This forward-looking resource recasts the concept of healthy cities as not only a safe, pleasant, and green built environment, but also one that creates and sustains health by addressing social, economic, and political conditions. It describes collaborations between city planning and public health creating a contemporary concept of urban governance?a democratically-informed process that embraces values like equity. Models, critiques, and global examples illustrate institutional change, community input, targeted assessment, and other means of addressing longstanding sources of urban health challenges. In these ambitious pages, healthy cities are rooted firmly in the worldwide movement toward balanced and sustainable urbanization, developed not to disguise or displace entrenched health and social problems, but to encourage and foster solutions. Included in the coverage: Towards healthy urban governance in the century of the city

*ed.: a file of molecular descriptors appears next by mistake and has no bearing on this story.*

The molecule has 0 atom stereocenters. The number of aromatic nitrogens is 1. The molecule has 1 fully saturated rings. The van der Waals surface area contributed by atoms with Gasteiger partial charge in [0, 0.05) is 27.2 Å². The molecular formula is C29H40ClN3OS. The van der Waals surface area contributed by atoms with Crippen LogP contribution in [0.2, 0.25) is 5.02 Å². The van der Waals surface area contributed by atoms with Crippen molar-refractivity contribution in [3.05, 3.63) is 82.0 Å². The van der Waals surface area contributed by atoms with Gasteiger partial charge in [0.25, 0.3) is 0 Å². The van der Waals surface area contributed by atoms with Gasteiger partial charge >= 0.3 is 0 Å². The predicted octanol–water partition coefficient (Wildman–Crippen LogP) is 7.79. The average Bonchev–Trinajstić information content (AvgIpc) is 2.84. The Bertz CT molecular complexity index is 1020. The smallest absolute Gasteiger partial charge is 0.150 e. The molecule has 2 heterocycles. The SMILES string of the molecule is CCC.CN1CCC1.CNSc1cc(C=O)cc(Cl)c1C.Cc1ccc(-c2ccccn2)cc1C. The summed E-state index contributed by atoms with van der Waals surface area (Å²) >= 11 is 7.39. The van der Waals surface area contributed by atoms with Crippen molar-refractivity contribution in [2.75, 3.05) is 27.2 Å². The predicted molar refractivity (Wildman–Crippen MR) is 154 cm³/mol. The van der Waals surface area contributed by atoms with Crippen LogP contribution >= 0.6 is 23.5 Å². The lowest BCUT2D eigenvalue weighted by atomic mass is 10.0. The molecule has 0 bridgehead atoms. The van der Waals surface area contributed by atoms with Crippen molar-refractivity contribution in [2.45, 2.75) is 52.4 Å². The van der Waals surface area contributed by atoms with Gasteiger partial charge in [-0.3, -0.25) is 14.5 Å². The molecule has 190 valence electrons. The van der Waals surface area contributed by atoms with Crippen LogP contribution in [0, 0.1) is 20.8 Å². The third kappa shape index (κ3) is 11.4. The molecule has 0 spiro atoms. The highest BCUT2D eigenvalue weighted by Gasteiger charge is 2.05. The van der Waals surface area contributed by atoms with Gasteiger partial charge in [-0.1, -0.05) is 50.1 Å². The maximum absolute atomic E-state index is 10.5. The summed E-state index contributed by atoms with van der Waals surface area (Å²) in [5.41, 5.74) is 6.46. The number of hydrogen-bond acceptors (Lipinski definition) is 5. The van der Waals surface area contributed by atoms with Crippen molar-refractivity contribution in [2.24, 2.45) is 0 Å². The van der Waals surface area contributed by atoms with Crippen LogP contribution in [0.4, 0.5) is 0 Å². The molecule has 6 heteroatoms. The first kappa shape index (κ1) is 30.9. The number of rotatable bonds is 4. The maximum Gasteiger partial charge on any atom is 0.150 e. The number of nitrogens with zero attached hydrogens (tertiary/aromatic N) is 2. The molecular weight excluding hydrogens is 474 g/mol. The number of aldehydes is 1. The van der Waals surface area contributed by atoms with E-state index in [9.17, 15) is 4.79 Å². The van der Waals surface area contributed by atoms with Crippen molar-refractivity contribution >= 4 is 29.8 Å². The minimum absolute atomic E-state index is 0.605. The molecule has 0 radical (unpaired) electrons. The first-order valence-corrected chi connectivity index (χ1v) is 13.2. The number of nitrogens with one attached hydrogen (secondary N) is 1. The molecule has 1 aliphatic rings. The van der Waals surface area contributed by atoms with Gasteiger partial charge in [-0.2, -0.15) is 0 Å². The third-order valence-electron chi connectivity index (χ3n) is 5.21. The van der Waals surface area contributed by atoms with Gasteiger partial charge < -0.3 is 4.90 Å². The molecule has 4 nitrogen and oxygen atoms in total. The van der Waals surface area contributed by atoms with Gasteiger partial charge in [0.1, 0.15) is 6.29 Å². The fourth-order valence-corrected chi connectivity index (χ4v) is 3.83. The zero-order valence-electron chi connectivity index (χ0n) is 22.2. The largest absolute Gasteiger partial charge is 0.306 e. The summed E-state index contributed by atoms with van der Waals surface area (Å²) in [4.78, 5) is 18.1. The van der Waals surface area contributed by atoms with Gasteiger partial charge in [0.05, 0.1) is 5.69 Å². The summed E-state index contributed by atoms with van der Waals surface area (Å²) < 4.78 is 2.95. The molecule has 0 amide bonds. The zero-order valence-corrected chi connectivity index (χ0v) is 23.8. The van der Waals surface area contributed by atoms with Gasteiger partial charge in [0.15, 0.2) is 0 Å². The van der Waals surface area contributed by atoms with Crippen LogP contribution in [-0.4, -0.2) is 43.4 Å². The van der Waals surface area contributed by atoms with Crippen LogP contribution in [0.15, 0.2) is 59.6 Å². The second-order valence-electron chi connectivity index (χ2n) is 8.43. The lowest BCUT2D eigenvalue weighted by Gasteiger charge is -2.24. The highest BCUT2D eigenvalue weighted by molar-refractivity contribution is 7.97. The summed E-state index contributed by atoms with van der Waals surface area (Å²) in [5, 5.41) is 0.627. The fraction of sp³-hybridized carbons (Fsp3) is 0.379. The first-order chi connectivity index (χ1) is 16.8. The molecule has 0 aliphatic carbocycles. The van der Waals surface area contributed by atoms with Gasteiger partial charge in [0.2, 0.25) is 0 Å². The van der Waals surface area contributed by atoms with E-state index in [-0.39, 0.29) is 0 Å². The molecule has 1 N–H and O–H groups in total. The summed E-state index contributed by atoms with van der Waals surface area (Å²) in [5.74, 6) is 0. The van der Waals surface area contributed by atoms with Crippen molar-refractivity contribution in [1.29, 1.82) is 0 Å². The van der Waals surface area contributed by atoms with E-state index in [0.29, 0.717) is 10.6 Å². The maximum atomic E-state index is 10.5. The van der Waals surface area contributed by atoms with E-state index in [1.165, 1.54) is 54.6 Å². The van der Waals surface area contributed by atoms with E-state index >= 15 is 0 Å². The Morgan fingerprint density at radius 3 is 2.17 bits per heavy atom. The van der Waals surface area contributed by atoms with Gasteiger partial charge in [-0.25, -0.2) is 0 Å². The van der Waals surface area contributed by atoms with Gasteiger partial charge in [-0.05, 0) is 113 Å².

Integrating care across disciplines and organisations around the needs of the person with diabetes has been proposed as an approach that could improve care while reducing cost- but has it and can it? Integrated Diabetes Care- A Multidisciplinary Approach collates evidence of worldwide approaches to both horizontal integration (across disciplines) and vertical integration (across organizations) in diabetes care and describe what was done, what worked and what appeared to be the barriers to achieving the goals of the programmes. Evidence is sought from groups who have developed different approaches to integrating diabetes care in different health systems (eg insurance vs tax payer funded, single vs multiple organization, published vs unpublished). A final chapter brings the evidence together for a final discussion about what seems to work and what does not.